Re-negotiating social space : Public art installations and interactive experience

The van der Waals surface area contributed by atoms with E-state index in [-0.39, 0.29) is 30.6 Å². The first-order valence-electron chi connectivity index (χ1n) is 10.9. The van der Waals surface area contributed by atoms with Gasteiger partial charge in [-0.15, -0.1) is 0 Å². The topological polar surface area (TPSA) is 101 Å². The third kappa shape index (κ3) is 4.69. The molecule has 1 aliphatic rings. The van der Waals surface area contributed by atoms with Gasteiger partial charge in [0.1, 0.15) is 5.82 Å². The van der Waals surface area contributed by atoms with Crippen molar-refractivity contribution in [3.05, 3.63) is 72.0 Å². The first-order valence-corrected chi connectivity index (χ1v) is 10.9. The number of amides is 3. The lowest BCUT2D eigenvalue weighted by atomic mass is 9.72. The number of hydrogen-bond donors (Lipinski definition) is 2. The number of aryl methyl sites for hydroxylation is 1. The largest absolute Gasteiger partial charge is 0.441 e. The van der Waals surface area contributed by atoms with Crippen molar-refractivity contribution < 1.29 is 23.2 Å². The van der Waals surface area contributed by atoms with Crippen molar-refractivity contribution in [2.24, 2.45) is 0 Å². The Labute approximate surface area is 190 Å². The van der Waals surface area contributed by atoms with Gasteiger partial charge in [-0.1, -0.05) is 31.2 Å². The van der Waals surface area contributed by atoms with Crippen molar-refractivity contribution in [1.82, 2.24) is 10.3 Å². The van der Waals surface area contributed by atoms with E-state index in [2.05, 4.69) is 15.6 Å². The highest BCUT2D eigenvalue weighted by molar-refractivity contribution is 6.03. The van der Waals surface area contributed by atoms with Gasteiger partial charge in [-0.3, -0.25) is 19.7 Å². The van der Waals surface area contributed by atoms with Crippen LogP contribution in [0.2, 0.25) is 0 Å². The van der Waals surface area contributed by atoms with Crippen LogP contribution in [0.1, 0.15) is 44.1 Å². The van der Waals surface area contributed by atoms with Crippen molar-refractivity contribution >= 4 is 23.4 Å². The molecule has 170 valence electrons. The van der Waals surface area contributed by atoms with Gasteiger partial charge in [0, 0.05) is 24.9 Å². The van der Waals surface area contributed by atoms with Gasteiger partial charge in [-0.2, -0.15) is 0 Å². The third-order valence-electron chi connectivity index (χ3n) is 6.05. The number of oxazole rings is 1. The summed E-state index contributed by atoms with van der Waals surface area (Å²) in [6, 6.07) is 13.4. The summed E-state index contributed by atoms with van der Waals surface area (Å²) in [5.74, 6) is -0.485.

Abstract: Digital media technologies are becoming increasingly and extensively integrated into our way of living. We communicate, inform and entertain ourselves through media technologies in disparate spaces. When digital technology is integrated into our everyday environment, the border between media interfaces and physical environments is blurred. Traditional divisions of spaces dissolve and are rearranged, complicating the linkages between private and public spheres.   The key phenomenon shaping these experiences with digital media technologies is interactivity. Interactivity intersects these spaces allowing users of mediated content to be affected by the actual, and vice versa. This study has emerged through the need for further research focusing on the term interactivity in today’s media practices, contributing with more targeted research and theoretical work concerning the interconnection between space and digital technologies. The study pursues interactivity by taking on a different perspective than earlier research, staging a qualitative study from a grounded theory perspective complemented by phenomenological theory. In this way interactivity is approached from diverse angles, moving away from earlier fixations on technology and placing it within social and spatial contexts.   The study uses three contemporary Scandinavian interactive art installations, ‘Colour by Numbers’, ‘Emotional Cities’ and ‘Climate on the Wall’, to explore how interactivity plays into the relation between humans, technology and social space. The integration of interactive art installations in public space raises issues regarding humans’ sense of space and human relations vis-à-vis interactions with such artworks. The study finds evidence that interactive art installations can shift humans’ perceptions of space, allowing them to have social experiences and feel locally connected or anchored. Humans do not necessarily become placeless due to interactive technology. It may as well enhance space by converging with existing spatial references. The mediated and the actual may re-enforce each other expanding and transcending diverse spaces.